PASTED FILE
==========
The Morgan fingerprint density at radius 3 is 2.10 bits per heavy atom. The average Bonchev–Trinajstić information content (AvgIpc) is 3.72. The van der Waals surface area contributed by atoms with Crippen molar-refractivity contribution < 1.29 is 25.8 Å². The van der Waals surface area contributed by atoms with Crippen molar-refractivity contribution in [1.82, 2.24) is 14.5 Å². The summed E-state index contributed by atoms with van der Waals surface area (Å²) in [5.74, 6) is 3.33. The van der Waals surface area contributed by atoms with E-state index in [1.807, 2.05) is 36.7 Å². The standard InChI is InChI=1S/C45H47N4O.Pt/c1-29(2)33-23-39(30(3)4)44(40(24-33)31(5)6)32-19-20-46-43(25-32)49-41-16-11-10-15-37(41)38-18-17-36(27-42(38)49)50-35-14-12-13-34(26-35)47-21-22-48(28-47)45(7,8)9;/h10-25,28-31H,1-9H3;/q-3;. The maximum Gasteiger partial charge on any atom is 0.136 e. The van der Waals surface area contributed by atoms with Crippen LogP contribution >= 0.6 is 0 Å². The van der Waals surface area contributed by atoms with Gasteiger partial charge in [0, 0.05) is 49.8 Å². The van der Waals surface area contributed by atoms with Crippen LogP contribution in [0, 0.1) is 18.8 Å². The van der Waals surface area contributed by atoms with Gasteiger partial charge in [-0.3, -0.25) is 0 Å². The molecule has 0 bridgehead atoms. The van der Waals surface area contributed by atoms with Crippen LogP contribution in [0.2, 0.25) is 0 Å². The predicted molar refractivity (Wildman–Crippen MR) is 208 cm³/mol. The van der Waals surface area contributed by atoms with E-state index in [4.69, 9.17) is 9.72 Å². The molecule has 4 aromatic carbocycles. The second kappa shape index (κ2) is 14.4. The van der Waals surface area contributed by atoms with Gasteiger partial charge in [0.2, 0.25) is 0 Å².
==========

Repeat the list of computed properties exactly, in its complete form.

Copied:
The Morgan fingerprint density at radius 3 is 2.10 bits per heavy atom. The average Bonchev–Trinajstić information content (AvgIpc) is 3.72. The van der Waals surface area contributed by atoms with Crippen molar-refractivity contribution < 1.29 is 25.8 Å². The van der Waals surface area contributed by atoms with Crippen molar-refractivity contribution in [1.82, 2.24) is 14.5 Å². The summed E-state index contributed by atoms with van der Waals surface area (Å²) in [5.74, 6) is 3.33. The van der Waals surface area contributed by atoms with E-state index in [1.807, 2.05) is 36.7 Å². The standard InChI is InChI=1S/C45H47N4O.Pt/c1-29(2)33-23-39(30(3)4)44(40(24-33)31(5)6)32-19-20-46-43(25-32)49-41-16-11-10-15-37(41)38-18-17-36(27-42(38)49)50-35-14-12-13-34(26-35)47-21-22-48(28-47)45(7,8)9;/h10-25,28-31H,1-9H3;/q-3;. The maximum Gasteiger partial charge on any atom is 0.136 e. The van der Waals surface area contributed by atoms with Crippen LogP contribution >= 0.6 is 0 Å². The van der Waals surface area contributed by atoms with Gasteiger partial charge in [0, 0.05) is 49.8 Å². The van der Waals surface area contributed by atoms with Crippen LogP contribution in [0, 0.1) is 18.8 Å². The van der Waals surface area contributed by atoms with Gasteiger partial charge in [-0.3, -0.25) is 0 Å². The molecule has 0 bridgehead atoms. The van der Waals surface area contributed by atoms with Crippen LogP contribution in [0.2, 0.25) is 0 Å². The predicted molar refractivity (Wildman–Crippen MR) is 208 cm³/mol. The van der Waals surface area contributed by atoms with E-state index in [4.69, 9.17) is 9.72 Å². The molecule has 4 aromatic carbocycles. The second kappa shape index (κ2) is 14.4. The van der Waals surface area contributed by atoms with Gasteiger partial charge in [0.2, 0.25) is 0 Å².